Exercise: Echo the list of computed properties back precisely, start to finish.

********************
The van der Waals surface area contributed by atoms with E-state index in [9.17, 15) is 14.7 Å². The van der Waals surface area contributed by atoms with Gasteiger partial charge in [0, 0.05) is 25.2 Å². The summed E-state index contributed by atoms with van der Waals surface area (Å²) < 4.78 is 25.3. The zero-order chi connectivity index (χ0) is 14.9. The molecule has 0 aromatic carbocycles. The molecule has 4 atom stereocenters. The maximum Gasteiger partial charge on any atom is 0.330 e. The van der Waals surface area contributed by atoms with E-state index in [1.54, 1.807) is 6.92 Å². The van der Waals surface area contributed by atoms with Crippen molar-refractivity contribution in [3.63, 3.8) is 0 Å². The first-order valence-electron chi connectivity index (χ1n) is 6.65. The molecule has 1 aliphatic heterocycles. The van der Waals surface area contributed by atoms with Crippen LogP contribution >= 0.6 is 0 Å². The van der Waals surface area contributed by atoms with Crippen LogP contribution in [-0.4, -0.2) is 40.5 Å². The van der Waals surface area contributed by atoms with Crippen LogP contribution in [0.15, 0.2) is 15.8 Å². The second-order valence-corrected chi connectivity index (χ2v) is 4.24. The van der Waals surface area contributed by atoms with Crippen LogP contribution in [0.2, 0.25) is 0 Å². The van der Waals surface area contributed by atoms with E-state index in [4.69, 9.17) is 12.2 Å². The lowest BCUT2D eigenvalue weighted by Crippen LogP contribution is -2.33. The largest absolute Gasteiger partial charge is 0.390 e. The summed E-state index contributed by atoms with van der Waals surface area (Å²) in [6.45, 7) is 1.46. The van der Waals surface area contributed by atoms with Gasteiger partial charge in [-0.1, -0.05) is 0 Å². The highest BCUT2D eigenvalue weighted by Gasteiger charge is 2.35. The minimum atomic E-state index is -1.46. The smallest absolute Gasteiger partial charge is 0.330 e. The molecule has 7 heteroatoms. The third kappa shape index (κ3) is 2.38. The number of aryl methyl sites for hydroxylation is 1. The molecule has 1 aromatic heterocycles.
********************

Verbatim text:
The van der Waals surface area contributed by atoms with E-state index in [9.17, 15) is 14.7 Å². The van der Waals surface area contributed by atoms with Gasteiger partial charge in [0, 0.05) is 25.2 Å². The summed E-state index contributed by atoms with van der Waals surface area (Å²) < 4.78 is 25.3. The zero-order chi connectivity index (χ0) is 14.9. The molecule has 0 aromatic carbocycles. The molecule has 4 atom stereocenters. The maximum Gasteiger partial charge on any atom is 0.330 e. The van der Waals surface area contributed by atoms with E-state index in [1.54, 1.807) is 6.92 Å². The van der Waals surface area contributed by atoms with Crippen molar-refractivity contribution in [3.63, 3.8) is 0 Å². The first-order valence-electron chi connectivity index (χ1n) is 6.65. The molecule has 1 aliphatic heterocycles. The van der Waals surface area contributed by atoms with Crippen LogP contribution >= 0.6 is 0 Å². The van der Waals surface area contributed by atoms with Crippen LogP contribution in [-0.4, -0.2) is 40.5 Å². The van der Waals surface area contributed by atoms with Crippen LogP contribution in [0.15, 0.2) is 15.8 Å². The second-order valence-corrected chi connectivity index (χ2v) is 4.24. The van der Waals surface area contributed by atoms with Crippen LogP contribution in [0.2, 0.25) is 0 Å². The van der Waals surface area contributed by atoms with E-state index in [4.69, 9.17) is 12.2 Å². The lowest BCUT2D eigenvalue weighted by Crippen LogP contribution is -2.33. The largest absolute Gasteiger partial charge is 0.390 e. The summed E-state index contributed by atoms with van der Waals surface area (Å²) in [6.45, 7) is 1.46. The van der Waals surface area contributed by atoms with Gasteiger partial charge in [-0.1, -0.05) is 0 Å². The highest BCUT2D eigenvalue weighted by Gasteiger charge is 2.35. The minimum atomic E-state index is -1.46. The smallest absolute Gasteiger partial charge is 0.330 e. The molecule has 7 heteroatoms. The third kappa shape index (κ3) is 2.38. The number of aryl methyl sites for hydroxylation is 1. The molecule has 1 aromatic heterocycles.